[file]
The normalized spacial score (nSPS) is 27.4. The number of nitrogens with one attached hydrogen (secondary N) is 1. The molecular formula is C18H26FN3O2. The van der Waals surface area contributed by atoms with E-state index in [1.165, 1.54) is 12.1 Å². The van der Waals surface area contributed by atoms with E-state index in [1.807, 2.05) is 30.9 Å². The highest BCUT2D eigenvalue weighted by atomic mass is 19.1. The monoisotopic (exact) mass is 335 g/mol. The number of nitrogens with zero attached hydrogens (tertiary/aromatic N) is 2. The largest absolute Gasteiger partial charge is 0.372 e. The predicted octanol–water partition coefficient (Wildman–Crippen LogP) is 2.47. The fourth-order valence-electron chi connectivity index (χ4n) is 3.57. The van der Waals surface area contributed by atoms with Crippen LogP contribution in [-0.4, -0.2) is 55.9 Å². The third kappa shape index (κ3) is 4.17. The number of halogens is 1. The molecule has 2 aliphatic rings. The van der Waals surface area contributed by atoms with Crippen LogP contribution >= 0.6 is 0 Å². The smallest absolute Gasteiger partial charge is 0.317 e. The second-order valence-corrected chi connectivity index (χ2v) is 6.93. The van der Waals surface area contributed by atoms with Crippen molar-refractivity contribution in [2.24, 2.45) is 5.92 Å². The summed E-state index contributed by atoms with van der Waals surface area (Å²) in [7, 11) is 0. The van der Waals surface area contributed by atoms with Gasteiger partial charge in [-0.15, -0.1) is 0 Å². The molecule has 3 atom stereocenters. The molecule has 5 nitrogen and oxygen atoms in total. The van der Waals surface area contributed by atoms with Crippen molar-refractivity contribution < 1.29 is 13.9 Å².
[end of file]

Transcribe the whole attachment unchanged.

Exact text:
The normalized spacial score (nSPS) is 27.4. The number of nitrogens with one attached hydrogen (secondary N) is 1. The molecular formula is C18H26FN3O2. The van der Waals surface area contributed by atoms with E-state index in [1.165, 1.54) is 12.1 Å². The van der Waals surface area contributed by atoms with E-state index in [1.807, 2.05) is 30.9 Å². The highest BCUT2D eigenvalue weighted by atomic mass is 19.1. The monoisotopic (exact) mass is 335 g/mol. The number of nitrogens with zero attached hydrogens (tertiary/aromatic N) is 2. The largest absolute Gasteiger partial charge is 0.372 e. The predicted octanol–water partition coefficient (Wildman–Crippen LogP) is 2.47. The fourth-order valence-electron chi connectivity index (χ4n) is 3.57. The van der Waals surface area contributed by atoms with Crippen LogP contribution in [-0.4, -0.2) is 55.9 Å². The third kappa shape index (κ3) is 4.17. The number of halogens is 1. The molecule has 2 aliphatic rings. The van der Waals surface area contributed by atoms with Crippen LogP contribution >= 0.6 is 0 Å². The smallest absolute Gasteiger partial charge is 0.317 e. The second-order valence-corrected chi connectivity index (χ2v) is 6.93. The van der Waals surface area contributed by atoms with Crippen molar-refractivity contribution in [2.24, 2.45) is 5.92 Å². The summed E-state index contributed by atoms with van der Waals surface area (Å²) in [7, 11) is 0. The van der Waals surface area contributed by atoms with Gasteiger partial charge in [-0.15, -0.1) is 0 Å². The molecule has 3 atom stereocenters. The molecule has 5 nitrogen and oxygen atoms in total. The van der Waals surface area contributed by atoms with Crippen molar-refractivity contribution < 1.29 is 13.9 Å².